Earth Gauge & NWS Environmental Messages

This annoucement is a continuation of the partnership between Earth Gauge and the National Weather Service (NWS) that was formed to judge the usefullness of broadcasting short, environmental and weather-related messages onto NOAA Weather Radio All Hazards, as well as making them available to broadcast meteorologists.  Additionally, the fifteen winter messages shown below have been incoporated into a Public Information Statement for distribution to the NOAA Weather Wire circuit.

The Milwaukee/Sullivan office was one of four NWS offices that originally served as a a beta-test site for these messages (Houston, Milwaukee, New Orleans, Seattle).  In late summer and fall of 2009, additional offices were added.  Each of the 15 messages has been tailored to that cities' geographical area.  Sets of messages for the seasons of winter, spring, summer were developed.

Earth Gauge is part of the "Eyes on the Environment" program. a larger initiateive by the National Environmental Education & Training Foundation (NEETF) and the American Meteorological Society (AMS) to facilitate the evolution of Broadcast Meteorologists into 'station scientists" who can expertly cover and relate basic, environmental information to their viewers.  Their web site is:  http://www.earthgauge.net

It is hoped that weather radio listeners will find the messages educational and useful.  Feedback is welcome via an e:mail message to  rusty.kapela@noaa.gov.  Broadcast meteorologists are encouraged to utilize the messages.

MILWAUKEE, WI – Winter 2009-2010

1.   TOPIC: AIR QUALITY

Americans spend more time inside during the cooler winter months. Did you know that the air we breathe inside a sealed building can be 25 to 100 percent more polluted than the air outside? Improve indoor air quality at home and work by adding a few plants. Indoor plants filter air by absorbing pollutants and radiation from computers; they also replenish oxygen. Studies have shown that indoor plants help reduce cold-related illnesses by up to 30 percent and also reduce stress levels. This message brought to you by the National Weather Sevice and Earth Gauge dot net.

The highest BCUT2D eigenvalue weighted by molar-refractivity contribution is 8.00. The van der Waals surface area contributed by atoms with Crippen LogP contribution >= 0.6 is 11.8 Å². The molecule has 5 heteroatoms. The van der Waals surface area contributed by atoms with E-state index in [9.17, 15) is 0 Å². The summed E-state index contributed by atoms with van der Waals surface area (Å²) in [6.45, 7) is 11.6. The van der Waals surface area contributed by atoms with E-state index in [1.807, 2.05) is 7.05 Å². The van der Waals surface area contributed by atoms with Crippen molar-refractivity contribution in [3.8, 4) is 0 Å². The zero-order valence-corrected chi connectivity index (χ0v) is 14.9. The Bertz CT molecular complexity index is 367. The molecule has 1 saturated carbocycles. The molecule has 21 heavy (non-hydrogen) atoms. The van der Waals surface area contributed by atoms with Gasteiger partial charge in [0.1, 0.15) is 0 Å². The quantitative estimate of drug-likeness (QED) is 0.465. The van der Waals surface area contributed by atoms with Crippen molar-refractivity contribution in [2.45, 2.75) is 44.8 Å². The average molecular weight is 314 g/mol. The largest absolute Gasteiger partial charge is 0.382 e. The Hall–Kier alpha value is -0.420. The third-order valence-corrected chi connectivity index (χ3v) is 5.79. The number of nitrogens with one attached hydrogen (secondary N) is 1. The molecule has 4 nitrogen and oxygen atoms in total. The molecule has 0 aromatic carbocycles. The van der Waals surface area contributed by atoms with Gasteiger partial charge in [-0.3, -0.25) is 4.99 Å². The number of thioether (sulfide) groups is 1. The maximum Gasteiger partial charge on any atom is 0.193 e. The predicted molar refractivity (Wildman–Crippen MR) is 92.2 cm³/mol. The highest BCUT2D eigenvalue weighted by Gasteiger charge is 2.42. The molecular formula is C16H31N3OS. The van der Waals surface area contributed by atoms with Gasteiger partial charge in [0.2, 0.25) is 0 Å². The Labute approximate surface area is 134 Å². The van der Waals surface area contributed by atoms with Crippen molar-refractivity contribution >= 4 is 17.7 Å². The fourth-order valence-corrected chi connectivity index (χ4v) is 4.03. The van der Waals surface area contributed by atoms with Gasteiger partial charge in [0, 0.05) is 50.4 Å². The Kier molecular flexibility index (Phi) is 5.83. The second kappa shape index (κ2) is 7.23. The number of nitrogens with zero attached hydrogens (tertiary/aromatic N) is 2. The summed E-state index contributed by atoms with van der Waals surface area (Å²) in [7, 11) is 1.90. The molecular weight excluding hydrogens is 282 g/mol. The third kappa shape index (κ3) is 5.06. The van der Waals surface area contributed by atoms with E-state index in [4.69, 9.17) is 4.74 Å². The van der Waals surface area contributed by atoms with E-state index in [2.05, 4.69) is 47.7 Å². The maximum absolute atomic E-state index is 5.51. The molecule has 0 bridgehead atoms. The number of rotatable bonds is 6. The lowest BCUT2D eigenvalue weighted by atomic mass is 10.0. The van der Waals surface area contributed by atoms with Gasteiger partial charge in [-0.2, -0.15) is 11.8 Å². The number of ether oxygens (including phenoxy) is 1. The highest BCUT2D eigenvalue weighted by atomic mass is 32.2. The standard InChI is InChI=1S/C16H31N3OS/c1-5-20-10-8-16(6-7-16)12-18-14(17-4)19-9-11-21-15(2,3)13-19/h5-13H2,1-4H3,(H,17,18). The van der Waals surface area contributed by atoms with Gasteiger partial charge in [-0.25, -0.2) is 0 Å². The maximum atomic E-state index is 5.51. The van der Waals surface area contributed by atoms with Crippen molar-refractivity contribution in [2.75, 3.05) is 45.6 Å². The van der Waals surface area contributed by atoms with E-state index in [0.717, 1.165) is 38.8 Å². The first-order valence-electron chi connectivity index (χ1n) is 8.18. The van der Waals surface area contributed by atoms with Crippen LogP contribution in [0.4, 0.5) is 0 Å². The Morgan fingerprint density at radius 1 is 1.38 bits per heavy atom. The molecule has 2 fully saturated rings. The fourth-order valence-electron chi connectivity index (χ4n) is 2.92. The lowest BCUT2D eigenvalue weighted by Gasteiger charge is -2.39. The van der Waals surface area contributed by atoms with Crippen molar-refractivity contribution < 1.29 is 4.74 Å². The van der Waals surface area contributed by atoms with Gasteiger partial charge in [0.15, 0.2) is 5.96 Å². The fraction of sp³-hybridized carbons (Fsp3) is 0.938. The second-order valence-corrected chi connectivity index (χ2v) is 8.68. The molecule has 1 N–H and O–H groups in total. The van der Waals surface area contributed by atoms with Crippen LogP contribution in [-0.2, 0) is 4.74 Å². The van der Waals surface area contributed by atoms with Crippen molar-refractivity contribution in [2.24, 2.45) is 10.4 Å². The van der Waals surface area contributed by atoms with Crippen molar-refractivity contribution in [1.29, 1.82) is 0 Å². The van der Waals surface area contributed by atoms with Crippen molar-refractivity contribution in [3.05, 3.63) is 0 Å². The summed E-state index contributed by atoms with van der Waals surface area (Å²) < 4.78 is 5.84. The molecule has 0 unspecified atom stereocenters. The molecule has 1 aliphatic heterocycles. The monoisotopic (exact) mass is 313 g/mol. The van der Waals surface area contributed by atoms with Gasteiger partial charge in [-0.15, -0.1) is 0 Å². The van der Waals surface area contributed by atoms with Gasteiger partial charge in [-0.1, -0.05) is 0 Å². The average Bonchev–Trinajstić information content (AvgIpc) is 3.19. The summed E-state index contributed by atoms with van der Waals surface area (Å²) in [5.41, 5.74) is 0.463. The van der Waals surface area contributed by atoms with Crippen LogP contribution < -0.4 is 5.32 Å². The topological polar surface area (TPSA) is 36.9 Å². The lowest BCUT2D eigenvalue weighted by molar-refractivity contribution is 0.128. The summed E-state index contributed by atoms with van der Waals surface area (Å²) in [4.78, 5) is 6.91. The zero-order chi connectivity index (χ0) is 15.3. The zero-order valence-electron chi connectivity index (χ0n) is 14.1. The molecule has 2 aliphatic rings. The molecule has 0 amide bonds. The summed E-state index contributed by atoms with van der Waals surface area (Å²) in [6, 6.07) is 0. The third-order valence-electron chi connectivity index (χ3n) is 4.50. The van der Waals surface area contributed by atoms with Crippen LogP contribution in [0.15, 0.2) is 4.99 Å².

2.   TOPIC: AIR QUALITY

Smoke from burning wood may smell good, but it's not good for you. Small particles from wood smoke impacts everyone, but children, older adults, and people with diabetes, heart disease, asthma and other lung diseases can be especially vulnerable to health effects. If you burn wood at home, minimize smoke by burning clean, dry, well-seasoned wood. Never burn garbage, cardboard, painted or pressure-treated wood, or wet wood. This message brought to you by the National Weather Sevice and Earth Gauge dot net.


3.   TOPIC: HOME AND YARD

Did you know that too much sun in the winter can damage young trees? Sunscald can occur on cold winter days when the afternoon sun is high in the sky. Heat given off by the sun causes cells in young trees to become active during the day. When the sun sets and temperatures drop, those cells die and bark falls off the tree trunk. Use crepe paper tree wrap sold in garden centers and nurseries to protect and insulate your trees. Remove the wrap in the spring. This message brought to you by the National Weather Sevice and Earth Gauge dot net.


4.   TOPIC: ENERGY EFFICIENCY

As temperatures drop outside, your car may use more fuel than it does during the summer months. Cold temperatures cause air in vehicle tires to contract, reducing tire pressure. Having just one tire under-inflated by six pounds per square inch can increase fuel consumption by three percent and reduce the tire's life. Check tire pressure regularly during cold weather and keep your tires properly inflated. This message brought to you by the National Weather Service and Earth Gauge dot net.


5.   TOPIC: ENERGY EFFICIENCY

The average Wisconsin household spent over 1300 dollars on space heating last year! Increase heating efficency in your home by checking your furnace filter each month and replacing it if it looks dirty. A dirty filter slows air flow and makes your heating system work harder. This message brought to you by the National Weather Service and Earth Gauge dot net.


6.   TOPIC: ENERGY EFFICIENCY

Turning the thermostat down by just one degree can save up to five percent on energy costs. That's a savings of 45 to 75 dollars per year for the average Wisconsin home. Save even more energy by heating family members and pets, not empty space. Close vents in unoccupied rooms to save energy and direct heat to where you are. This message brought to you by the National Weather Service and Earth Gauge dot net.


7.   TOPIC: PETS

Pets who are accustomed to living inside can be vulnerable to injury or illness when cold weather strikes, just like humans. Long-haired dogs can usually go outside to play for short periods of time when temperatures are above 20 degrees Fahrenheit. Puppies, kittens, older pets and short-haired dogs should wait until temperatures are above 40 degrees. Cats will be healthiest if they stay inside at all times. If your pet is shivering, it’s time to come inside! This message brought to you by the National Weather Service and Earth Gauge dot net.